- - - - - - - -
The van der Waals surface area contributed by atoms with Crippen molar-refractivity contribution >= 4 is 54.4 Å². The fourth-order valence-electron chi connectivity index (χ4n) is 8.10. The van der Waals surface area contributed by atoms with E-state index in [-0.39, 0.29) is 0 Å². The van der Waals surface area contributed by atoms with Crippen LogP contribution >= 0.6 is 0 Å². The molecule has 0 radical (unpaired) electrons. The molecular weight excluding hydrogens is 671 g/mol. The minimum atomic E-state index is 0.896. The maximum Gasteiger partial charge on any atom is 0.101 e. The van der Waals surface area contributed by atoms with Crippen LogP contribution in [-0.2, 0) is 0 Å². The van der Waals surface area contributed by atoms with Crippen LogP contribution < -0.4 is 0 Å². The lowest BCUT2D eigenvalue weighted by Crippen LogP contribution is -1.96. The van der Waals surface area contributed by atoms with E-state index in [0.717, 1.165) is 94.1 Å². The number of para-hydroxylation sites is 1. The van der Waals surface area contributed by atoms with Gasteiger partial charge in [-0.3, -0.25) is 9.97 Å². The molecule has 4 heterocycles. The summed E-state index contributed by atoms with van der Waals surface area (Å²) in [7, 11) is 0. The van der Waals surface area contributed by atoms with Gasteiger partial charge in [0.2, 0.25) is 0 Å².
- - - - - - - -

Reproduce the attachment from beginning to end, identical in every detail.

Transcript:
The van der Waals surface area contributed by atoms with Crippen molar-refractivity contribution >= 4 is 54.4 Å². The fourth-order valence-electron chi connectivity index (χ4n) is 8.10. The van der Waals surface area contributed by atoms with E-state index in [-0.39, 0.29) is 0 Å². The van der Waals surface area contributed by atoms with Crippen LogP contribution >= 0.6 is 0 Å². The molecule has 0 radical (unpaired) electrons. The molecular weight excluding hydrogens is 671 g/mol. The minimum atomic E-state index is 0.896. The maximum Gasteiger partial charge on any atom is 0.101 e. The van der Waals surface area contributed by atoms with Crippen LogP contribution in [-0.2, 0) is 0 Å². The van der Waals surface area contributed by atoms with Crippen LogP contribution < -0.4 is 0 Å². The lowest BCUT2D eigenvalue weighted by Crippen LogP contribution is -1.96. The van der Waals surface area contributed by atoms with E-state index in [0.717, 1.165) is 94.1 Å². The number of para-hydroxylation sites is 1. The van der Waals surface area contributed by atoms with Gasteiger partial charge in [-0.3, -0.25) is 9.97 Å². The molecule has 4 heterocycles. The summed E-state index contributed by atoms with van der Waals surface area (Å²) in [7, 11) is 0. The van der Waals surface area contributed by atoms with Gasteiger partial charge in [0.2, 0.25) is 0 Å².